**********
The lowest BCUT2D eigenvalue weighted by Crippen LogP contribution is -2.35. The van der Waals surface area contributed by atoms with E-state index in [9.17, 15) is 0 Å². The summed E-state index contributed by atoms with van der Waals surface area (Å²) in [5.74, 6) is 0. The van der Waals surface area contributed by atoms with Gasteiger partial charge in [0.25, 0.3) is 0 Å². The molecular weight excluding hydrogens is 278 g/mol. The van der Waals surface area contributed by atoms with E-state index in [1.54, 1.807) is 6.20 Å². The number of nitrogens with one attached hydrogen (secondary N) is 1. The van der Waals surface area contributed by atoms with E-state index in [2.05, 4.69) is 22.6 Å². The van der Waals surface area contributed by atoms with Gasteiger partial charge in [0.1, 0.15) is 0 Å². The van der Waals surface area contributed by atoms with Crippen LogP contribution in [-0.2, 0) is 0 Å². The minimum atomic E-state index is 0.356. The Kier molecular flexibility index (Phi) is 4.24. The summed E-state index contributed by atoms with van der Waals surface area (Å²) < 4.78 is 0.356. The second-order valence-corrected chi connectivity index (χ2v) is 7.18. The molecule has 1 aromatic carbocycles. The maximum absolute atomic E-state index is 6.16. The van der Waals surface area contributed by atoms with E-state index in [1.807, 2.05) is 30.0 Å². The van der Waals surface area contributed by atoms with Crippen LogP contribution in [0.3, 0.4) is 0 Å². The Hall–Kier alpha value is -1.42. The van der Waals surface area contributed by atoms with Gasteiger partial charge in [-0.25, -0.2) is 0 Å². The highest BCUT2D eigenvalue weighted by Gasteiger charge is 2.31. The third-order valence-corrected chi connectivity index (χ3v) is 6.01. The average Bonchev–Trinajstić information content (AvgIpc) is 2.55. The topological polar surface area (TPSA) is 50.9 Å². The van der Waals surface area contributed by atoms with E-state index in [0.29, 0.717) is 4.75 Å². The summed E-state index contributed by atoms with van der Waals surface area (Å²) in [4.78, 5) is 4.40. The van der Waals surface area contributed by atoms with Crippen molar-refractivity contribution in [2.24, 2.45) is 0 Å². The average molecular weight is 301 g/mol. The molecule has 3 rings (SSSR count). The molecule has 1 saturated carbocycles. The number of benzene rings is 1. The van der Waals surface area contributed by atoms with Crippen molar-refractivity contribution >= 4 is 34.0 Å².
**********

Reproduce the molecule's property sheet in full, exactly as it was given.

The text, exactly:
The lowest BCUT2D eigenvalue weighted by Crippen LogP contribution is -2.35. The van der Waals surface area contributed by atoms with E-state index in [9.17, 15) is 0 Å². The summed E-state index contributed by atoms with van der Waals surface area (Å²) in [5.74, 6) is 0. The van der Waals surface area contributed by atoms with Gasteiger partial charge in [0.25, 0.3) is 0 Å². The molecular weight excluding hydrogens is 278 g/mol. The van der Waals surface area contributed by atoms with E-state index in [1.54, 1.807) is 6.20 Å². The number of nitrogens with one attached hydrogen (secondary N) is 1. The van der Waals surface area contributed by atoms with E-state index in [2.05, 4.69) is 22.6 Å². The van der Waals surface area contributed by atoms with Gasteiger partial charge in [0.1, 0.15) is 0 Å². The van der Waals surface area contributed by atoms with Crippen LogP contribution in [-0.2, 0) is 0 Å². The minimum atomic E-state index is 0.356. The Kier molecular flexibility index (Phi) is 4.24. The summed E-state index contributed by atoms with van der Waals surface area (Å²) < 4.78 is 0.356. The second-order valence-corrected chi connectivity index (χ2v) is 7.18. The molecule has 1 aromatic carbocycles. The maximum absolute atomic E-state index is 6.16. The van der Waals surface area contributed by atoms with E-state index in [1.807, 2.05) is 30.0 Å². The van der Waals surface area contributed by atoms with Crippen LogP contribution in [0.3, 0.4) is 0 Å². The Hall–Kier alpha value is -1.42. The van der Waals surface area contributed by atoms with Gasteiger partial charge in [-0.25, -0.2) is 0 Å². The highest BCUT2D eigenvalue weighted by Gasteiger charge is 2.31. The third-order valence-corrected chi connectivity index (χ3v) is 6.01. The average Bonchev–Trinajstić information content (AvgIpc) is 2.55. The topological polar surface area (TPSA) is 50.9 Å². The van der Waals surface area contributed by atoms with E-state index in [0.29, 0.717) is 4.75 Å². The summed E-state index contributed by atoms with van der Waals surface area (Å²) in [4.78, 5) is 4.40. The van der Waals surface area contributed by atoms with Crippen molar-refractivity contribution in [2.24, 2.45) is 0 Å². The average molecular weight is 301 g/mol. The molecule has 3 rings (SSSR count). The molecule has 1 saturated carbocycles. The number of benzene rings is 1. The van der Waals surface area contributed by atoms with Crippen molar-refractivity contribution >= 4 is 34.0 Å².